A Letter to Santa

BJ&A has done work for the7stars and Byline Times, both mentioned here.

This is the last Cog Blog of the year; Christmas, family, cooking, presents and fun all mean I won’t have time to post again until the New Year. So, it seems appropriate and timely to use my mighty platform to write to Santa. Here’s hoping.

I’ve now been in this business a quite embarrassingly long time – 50 years. That’s longer than I was expecting when I started out, in fact it’s longer than I was expecting when I started this blog 6 years ago.

Fortunately, I like advertising. I like the people, the discussions, the passion, the different opinions, the best creative work, the dynamism, and the speed of change even if speed doesn’t necessarily mean progress.

Most of all I like the agencies (creative and media, just to be clear). I want them to succeed. I want them to be in a position to do their best work as their best work is just terrific.

Things have though been going wrong.

Media agencies got greedy; and at the same time they became arrogant, thinking they could do absolutely everything even though often they can’t.

Creative agencies got stifled, partly by their holding company owners whose interest has always been financial (see the greedy comment) over and above the excellence of their work, and partly by clients.

What on earth was Audi doing reviewing out of BBH? Even setting aside the cost of the review to BBH, what was the internal cost to Audi of a review that went nowhere? The time spent, the meetings held. The cost of pitches to clients is rarely raised or discussed. It should be.

What were the network media agencies doing acting in their own best interests ahead of the interests of their clients?

Given that, here’s what I would like:

  • Media agencies to place planning front and centre of everything they do. Charge properly for the service. Then execute to the plan, not to some agency deal policy. Media auditors and consultancies need to get up-to-speed; the likes of ID Comms (who rightly hate the auditor tag) get it; the largest, Ebiquity clearly does not.

 

  • As part of this, the largest media agencies need to rediscover thought leadership. Yes, I know all about the articles that appear from one or two ‘transformation leads’ but they’re too often random reflections on a broad topic. Agencies used to be great at leading the media industry’s thinking on media issues – now they seem too in thrall to the likes of Facebook and their ilk to say anything. And when they do (as Initiative’s CEO did here, their holding company masters slap them down).

 

  • We need to rediscover fun. I don’t know who writes the GrumpyAgencyGuy tweets (@grumpyagencyguy), or the MediaLad (@media_lad) tweets but they and the consistently wonderful Dave Trott (@davetrott) and Bob Hoffman (@adcontrarian) all help keep us sane. If you don’t follow them, you should.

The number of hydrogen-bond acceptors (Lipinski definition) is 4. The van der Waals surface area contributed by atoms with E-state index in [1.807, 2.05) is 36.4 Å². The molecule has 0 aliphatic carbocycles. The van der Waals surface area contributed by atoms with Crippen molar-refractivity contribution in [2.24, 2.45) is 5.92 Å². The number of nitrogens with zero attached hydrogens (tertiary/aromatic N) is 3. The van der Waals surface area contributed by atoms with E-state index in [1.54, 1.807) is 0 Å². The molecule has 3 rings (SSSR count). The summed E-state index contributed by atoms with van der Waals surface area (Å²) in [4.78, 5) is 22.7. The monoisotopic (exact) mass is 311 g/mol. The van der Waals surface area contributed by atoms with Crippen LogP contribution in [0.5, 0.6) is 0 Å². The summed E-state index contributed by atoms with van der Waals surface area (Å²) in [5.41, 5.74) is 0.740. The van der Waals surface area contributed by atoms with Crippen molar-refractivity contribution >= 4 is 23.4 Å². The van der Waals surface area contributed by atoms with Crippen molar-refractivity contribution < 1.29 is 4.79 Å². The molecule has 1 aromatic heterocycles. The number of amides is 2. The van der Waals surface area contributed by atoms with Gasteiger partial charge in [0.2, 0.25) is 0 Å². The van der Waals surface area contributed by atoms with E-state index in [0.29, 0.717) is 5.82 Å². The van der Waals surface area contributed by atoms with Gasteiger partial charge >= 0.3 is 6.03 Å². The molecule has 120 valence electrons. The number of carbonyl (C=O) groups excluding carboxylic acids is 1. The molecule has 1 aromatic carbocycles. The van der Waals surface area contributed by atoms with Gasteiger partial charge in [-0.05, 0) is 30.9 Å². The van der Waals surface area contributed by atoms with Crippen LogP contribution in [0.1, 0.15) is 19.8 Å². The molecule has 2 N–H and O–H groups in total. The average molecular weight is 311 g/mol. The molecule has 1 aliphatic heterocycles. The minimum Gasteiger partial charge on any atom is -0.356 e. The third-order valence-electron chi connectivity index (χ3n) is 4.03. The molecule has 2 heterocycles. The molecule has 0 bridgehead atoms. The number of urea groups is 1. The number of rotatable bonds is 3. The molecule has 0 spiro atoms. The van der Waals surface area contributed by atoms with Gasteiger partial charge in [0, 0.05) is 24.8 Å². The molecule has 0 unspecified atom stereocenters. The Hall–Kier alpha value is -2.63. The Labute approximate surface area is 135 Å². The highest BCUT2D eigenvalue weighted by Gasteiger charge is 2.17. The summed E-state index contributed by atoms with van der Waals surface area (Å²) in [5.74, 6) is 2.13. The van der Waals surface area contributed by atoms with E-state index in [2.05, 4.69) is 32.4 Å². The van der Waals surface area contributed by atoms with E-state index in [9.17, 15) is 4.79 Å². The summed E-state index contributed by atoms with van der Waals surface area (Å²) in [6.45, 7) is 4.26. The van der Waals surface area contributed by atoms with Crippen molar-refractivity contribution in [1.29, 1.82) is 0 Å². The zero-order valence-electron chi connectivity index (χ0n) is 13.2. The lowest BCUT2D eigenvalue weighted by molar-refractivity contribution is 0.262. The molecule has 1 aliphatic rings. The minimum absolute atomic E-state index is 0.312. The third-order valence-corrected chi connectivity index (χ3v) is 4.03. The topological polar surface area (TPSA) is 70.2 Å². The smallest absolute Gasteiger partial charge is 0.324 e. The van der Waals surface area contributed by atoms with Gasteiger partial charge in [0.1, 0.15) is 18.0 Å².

• The shining light in media agency land is the independent sector. The7stars, Bountiful Cow, December 19, Goodstuff have all had excellent years, all have a point of view, are all brave and entrepreneurial and all express themselves fearlessly. I’m hoping, even expecting that they, as a man (and woman) have a brilliant 2020.

 

  • Closer ties between media and creative remain essential. More collaboration, less fighting turf wars over who gets to keep what share of the revenue. It’s all so tiresome, and tribal. Good luck to all those agencies forging close media and creative links.

 

  • Agencies of all shapes and sizes can surely play a role in curbing the lying, and the editorial excesses that exist amongst vendors. Place a greater planning importance on integrity, on data accuracy, and on accuracy of reporting. I’m a massive newspaper fan, so I wish every journalist trying to ply their trade and showcase their skills despite what is a pathetic management obsession with clicks, all the best. And to my friends and client at the investigative newspaper and site Byline (@bylinetimes) – long may you dig.

 

 

  • Media research has been a favourite Cog Blog topic of late. All the best to the advertiser trade bodies, the WFA and ISBA as they step in to knock a few heads together in order to get things done. Let them succeed.

 

  • To Facebook – I wish an outbreak of integrity and honesty in the content they accept; and in the data they produce. A big ask, even for Santa.

 

  • Finally – to every creative award organiser and jury. Led By Donkeys (@ByDonkeys) have done stellar work; they deserve to be recognised by the industry they are not in (but should be).

I’m posting this on Election Day in the UK. Tomorrow, some of us will be elated, some of us disappointed. At the end of the day, life goes on; we need to remember we are all a great deal luckier than most.

Finally, Santa, it would be great if we were all a bit kinder and more generous to our fellow man in 2020 – even if we disagree. We can all listen better.

Thanks for reading the Cog Blog this year (in every increasing numbers) and may you have a very Happy Christmas, and a wonderful and successful 2020.

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